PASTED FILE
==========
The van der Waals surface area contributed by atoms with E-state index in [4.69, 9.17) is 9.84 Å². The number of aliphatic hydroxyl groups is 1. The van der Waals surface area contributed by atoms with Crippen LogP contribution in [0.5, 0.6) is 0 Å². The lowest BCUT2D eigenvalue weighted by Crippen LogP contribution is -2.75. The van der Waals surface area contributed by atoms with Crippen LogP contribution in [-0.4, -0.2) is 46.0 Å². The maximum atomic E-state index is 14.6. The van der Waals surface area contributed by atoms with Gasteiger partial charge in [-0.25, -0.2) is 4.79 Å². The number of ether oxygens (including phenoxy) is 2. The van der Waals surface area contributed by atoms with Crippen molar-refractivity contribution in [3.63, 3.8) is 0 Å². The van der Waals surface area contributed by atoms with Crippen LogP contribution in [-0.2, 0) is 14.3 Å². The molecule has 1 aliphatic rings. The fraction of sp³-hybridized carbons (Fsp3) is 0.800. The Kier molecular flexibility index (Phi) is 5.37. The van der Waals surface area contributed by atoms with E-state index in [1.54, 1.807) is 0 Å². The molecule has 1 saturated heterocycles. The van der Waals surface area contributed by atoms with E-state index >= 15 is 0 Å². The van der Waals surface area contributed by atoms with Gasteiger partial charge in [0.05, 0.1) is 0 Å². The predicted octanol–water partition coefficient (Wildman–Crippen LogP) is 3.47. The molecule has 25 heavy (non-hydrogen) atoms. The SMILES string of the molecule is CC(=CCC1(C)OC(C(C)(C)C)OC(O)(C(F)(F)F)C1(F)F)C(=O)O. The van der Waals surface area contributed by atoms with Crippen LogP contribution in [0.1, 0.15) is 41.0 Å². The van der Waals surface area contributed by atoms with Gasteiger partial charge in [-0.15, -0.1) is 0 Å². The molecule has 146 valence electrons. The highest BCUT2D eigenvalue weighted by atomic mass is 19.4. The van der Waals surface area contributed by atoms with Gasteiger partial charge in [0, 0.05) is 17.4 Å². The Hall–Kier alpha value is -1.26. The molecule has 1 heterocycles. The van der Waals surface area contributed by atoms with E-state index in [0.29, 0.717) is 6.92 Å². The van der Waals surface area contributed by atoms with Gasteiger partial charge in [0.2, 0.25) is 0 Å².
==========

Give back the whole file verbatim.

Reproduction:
The van der Waals surface area contributed by atoms with E-state index in [4.69, 9.17) is 9.84 Å². The number of aliphatic hydroxyl groups is 1. The van der Waals surface area contributed by atoms with Crippen LogP contribution in [0.5, 0.6) is 0 Å². The lowest BCUT2D eigenvalue weighted by Crippen LogP contribution is -2.75. The van der Waals surface area contributed by atoms with Crippen LogP contribution in [-0.4, -0.2) is 46.0 Å². The maximum atomic E-state index is 14.6. The van der Waals surface area contributed by atoms with Gasteiger partial charge in [-0.25, -0.2) is 4.79 Å². The number of ether oxygens (including phenoxy) is 2. The van der Waals surface area contributed by atoms with Crippen molar-refractivity contribution in [3.63, 3.8) is 0 Å². The van der Waals surface area contributed by atoms with Crippen LogP contribution in [-0.2, 0) is 14.3 Å². The molecule has 1 aliphatic rings. The fraction of sp³-hybridized carbons (Fsp3) is 0.800. The Kier molecular flexibility index (Phi) is 5.37. The van der Waals surface area contributed by atoms with E-state index in [1.54, 1.807) is 0 Å². The molecule has 1 saturated heterocycles. The van der Waals surface area contributed by atoms with E-state index >= 15 is 0 Å². The van der Waals surface area contributed by atoms with Gasteiger partial charge in [0.05, 0.1) is 0 Å². The predicted octanol–water partition coefficient (Wildman–Crippen LogP) is 3.47. The molecule has 25 heavy (non-hydrogen) atoms. The SMILES string of the molecule is CC(=CCC1(C)OC(C(C)(C)C)OC(O)(C(F)(F)F)C1(F)F)C(=O)O. The van der Waals surface area contributed by atoms with Crippen LogP contribution in [0.1, 0.15) is 41.0 Å². The van der Waals surface area contributed by atoms with Gasteiger partial charge in [-0.15, -0.1) is 0 Å². The molecule has 146 valence electrons. The highest BCUT2D eigenvalue weighted by atomic mass is 19.4. The van der Waals surface area contributed by atoms with Gasteiger partial charge in [0, 0.05) is 17.4 Å². The Hall–Kier alpha value is -1.26. The molecule has 1 heterocycles. The van der Waals surface area contributed by atoms with E-state index in [0.29, 0.717) is 6.92 Å². The van der Waals surface area contributed by atoms with Gasteiger partial charge in [0.2, 0.25) is 0 Å².